A warehouse is a large building dedicated to the storage of goods. Warehouses are also equipped for moving goods into and out of the warehouse. Today we usually associate warehouses with huge big-box and online retail operations, which are constantly moving products manufactured overseas into warehouses in the U.S.
The products are stored in these warehouses until they are purchased by consumers and are then retrieved for delivery. Some big-box retail stores are organized as warehouses where customers retrieve the product they wish to buy from the large shelving on which it is stored. Even our neighborhood grocery stores are warehouses where food products are stacked on shelves for our selection.
Reportedly, over two million warehouse workers are currently employed in the U.S. Their average age is 39, and 21.7% of all warehouse workers are women, while 78.3% are men. Most of them are employed in the retail sector.
What Are Warehouse Accidents?
Warehouses can be dangerous places. Warehouse accidents include any accident that occurs in a warehouse facility, including warehouse-style retail stores, and is related to the facility’s operation. These types of accidents can involve several factors due to the variety of items, shelves, and activities typically found in a warehouse.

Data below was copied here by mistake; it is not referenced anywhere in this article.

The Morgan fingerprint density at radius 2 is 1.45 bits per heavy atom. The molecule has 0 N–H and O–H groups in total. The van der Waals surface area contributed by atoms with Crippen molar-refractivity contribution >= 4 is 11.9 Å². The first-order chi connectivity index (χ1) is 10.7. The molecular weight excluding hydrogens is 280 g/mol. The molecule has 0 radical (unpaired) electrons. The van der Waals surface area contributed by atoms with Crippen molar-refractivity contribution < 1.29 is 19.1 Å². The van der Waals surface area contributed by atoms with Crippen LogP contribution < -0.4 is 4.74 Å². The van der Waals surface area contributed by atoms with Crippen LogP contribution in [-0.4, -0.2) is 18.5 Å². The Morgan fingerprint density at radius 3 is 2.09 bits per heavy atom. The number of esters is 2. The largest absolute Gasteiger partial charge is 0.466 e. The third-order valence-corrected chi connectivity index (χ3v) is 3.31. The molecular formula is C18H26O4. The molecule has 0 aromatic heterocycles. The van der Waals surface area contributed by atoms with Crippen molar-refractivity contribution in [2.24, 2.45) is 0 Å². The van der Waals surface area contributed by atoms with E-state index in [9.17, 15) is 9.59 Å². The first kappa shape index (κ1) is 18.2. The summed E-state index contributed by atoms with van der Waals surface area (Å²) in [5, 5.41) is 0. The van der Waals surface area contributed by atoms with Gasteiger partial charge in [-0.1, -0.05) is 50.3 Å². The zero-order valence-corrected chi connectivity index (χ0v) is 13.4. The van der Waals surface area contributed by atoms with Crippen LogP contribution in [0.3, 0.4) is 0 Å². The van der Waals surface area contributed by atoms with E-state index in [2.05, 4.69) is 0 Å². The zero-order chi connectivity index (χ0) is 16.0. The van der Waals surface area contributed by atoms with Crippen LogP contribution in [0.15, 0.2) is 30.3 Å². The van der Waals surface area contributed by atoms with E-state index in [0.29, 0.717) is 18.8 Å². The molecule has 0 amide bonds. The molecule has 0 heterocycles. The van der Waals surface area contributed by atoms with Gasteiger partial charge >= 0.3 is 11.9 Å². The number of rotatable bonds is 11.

Some warehouses are refrigerated, and working in freezing temperatures can present a hazard. Generally speaking, workers in most warehouses are very active during their shifts, so if a warehouse is not air-conditioned, heat-related injuries such as heat exhaustion and heat stroke are issues.
In addition, bringing products into a warehouse, shelving them, removing them later, and staging them for loading onto delivery vehicles introduces still more hazards. Increasingly, warehouses incorporate robots and robotics into their operations, which introduces a new type of hazard and stress to the jobs of warehouse employees.
What Are Some Common Warehouse Accidents?
Warehouse accidents can involve several types of incidents, such as the following:
- Slip and fall accidents;
- Injuries inflicted by falling objects;
- Injuries resulting from dangerous structures;
- Injuries related to the use of forklifts and other machinery
- Fires, explosions, and chemical spills, related to the fact that toxic and volatile substances are stored in the warehouse;
- Rack and shelving collapses;
- Distress related to temperatures, i.e., extreme heat and cold.
What Kind of Injuries Result from Warehouse Accidents?